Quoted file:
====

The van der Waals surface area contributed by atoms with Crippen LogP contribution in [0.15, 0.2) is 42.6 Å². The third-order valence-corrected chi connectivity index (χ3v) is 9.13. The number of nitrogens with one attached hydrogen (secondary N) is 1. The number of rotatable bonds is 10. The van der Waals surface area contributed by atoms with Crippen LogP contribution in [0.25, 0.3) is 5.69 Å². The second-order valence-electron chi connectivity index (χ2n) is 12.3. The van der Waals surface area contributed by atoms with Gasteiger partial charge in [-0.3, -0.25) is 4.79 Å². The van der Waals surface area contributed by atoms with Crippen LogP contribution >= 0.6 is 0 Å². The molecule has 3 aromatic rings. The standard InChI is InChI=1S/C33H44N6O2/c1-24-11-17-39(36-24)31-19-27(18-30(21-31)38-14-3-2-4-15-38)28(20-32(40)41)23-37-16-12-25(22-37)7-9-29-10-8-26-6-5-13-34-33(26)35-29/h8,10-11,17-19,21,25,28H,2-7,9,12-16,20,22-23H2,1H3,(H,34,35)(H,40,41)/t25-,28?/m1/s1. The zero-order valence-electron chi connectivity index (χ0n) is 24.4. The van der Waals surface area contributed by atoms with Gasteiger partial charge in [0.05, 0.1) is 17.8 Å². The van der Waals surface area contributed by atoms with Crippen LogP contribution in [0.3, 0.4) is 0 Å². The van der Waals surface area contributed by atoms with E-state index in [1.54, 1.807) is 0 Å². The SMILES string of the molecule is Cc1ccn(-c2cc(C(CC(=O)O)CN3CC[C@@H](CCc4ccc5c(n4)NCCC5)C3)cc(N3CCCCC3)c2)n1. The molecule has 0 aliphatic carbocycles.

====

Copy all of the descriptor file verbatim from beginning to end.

The van der Waals surface area contributed by atoms with Crippen LogP contribution in [0.15, 0.2) is 42.6 Å². The third-order valence-corrected chi connectivity index (χ3v) is 9.13. The number of nitrogens with one attached hydrogen (secondary N) is 1. The number of rotatable bonds is 10. The van der Waals surface area contributed by atoms with Crippen LogP contribution in [0.25, 0.3) is 5.69 Å². The second-order valence-electron chi connectivity index (χ2n) is 12.3. The van der Waals surface area contributed by atoms with Gasteiger partial charge in [-0.3, -0.25) is 4.79 Å². The van der Waals surface area contributed by atoms with Crippen LogP contribution >= 0.6 is 0 Å². The molecule has 3 aromatic rings. The standard InChI is InChI=1S/C33H44N6O2/c1-24-11-17-39(36-24)31-19-27(18-30(21-31)38-14-3-2-4-15-38)28(20-32(40)41)23-37-16-12-25(22-37)7-9-29-10-8-26-6-5-13-34-33(26)35-29/h8,10-11,17-19,21,25,28H,2-7,9,12-16,20,22-23H2,1H3,(H,34,35)(H,40,41)/t25-,28?/m1/s1. The zero-order valence-electron chi connectivity index (χ0n) is 24.4. The van der Waals surface area contributed by atoms with Gasteiger partial charge in [0.05, 0.1) is 17.8 Å². The van der Waals surface area contributed by atoms with Crippen LogP contribution in [0.3, 0.4) is 0 Å². The van der Waals surface area contributed by atoms with E-state index in [1.54, 1.807) is 0 Å². The SMILES string of the molecule is Cc1ccn(-c2cc(C(CC(=O)O)CN3CC[C@@H](CCc4ccc5c(n4)NCCC5)C3)cc(N3CCCCC3)c2)n1. The molecule has 0 aliphatic carbocycles.